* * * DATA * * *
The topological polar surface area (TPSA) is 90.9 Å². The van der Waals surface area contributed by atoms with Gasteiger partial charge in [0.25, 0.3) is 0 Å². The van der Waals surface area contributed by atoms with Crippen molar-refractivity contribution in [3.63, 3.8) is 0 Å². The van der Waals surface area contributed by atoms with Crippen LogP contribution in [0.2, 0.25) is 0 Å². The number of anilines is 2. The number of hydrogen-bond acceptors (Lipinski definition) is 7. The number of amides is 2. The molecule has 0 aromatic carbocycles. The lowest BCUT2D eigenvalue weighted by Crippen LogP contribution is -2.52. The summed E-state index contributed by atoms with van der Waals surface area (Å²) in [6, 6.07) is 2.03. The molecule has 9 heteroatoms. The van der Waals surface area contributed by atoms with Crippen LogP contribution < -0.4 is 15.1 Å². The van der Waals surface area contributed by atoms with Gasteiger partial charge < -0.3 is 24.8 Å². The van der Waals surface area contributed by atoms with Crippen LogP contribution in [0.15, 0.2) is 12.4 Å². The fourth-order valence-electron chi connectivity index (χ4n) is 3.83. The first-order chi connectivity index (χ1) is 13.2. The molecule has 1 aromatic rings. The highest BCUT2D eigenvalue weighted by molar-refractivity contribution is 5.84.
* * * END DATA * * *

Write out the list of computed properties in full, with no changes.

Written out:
The topological polar surface area (TPSA) is 90.9 Å². The van der Waals surface area contributed by atoms with Gasteiger partial charge in [0.25, 0.3) is 0 Å². The van der Waals surface area contributed by atoms with Crippen molar-refractivity contribution in [3.63, 3.8) is 0 Å². The van der Waals surface area contributed by atoms with Crippen LogP contribution in [0.2, 0.25) is 0 Å². The number of anilines is 2. The number of hydrogen-bond acceptors (Lipinski definition) is 7. The number of amides is 2. The molecule has 0 aromatic carbocycles. The lowest BCUT2D eigenvalue weighted by Crippen LogP contribution is -2.52. The summed E-state index contributed by atoms with van der Waals surface area (Å²) in [6, 6.07) is 2.03. The molecule has 9 heteroatoms. The van der Waals surface area contributed by atoms with Crippen LogP contribution < -0.4 is 15.1 Å². The van der Waals surface area contributed by atoms with Gasteiger partial charge < -0.3 is 24.8 Å². The van der Waals surface area contributed by atoms with Crippen LogP contribution in [0.15, 0.2) is 12.4 Å². The fourth-order valence-electron chi connectivity index (χ4n) is 3.83. The first-order chi connectivity index (χ1) is 13.2. The molecule has 1 aromatic rings. The highest BCUT2D eigenvalue weighted by molar-refractivity contribution is 5.84.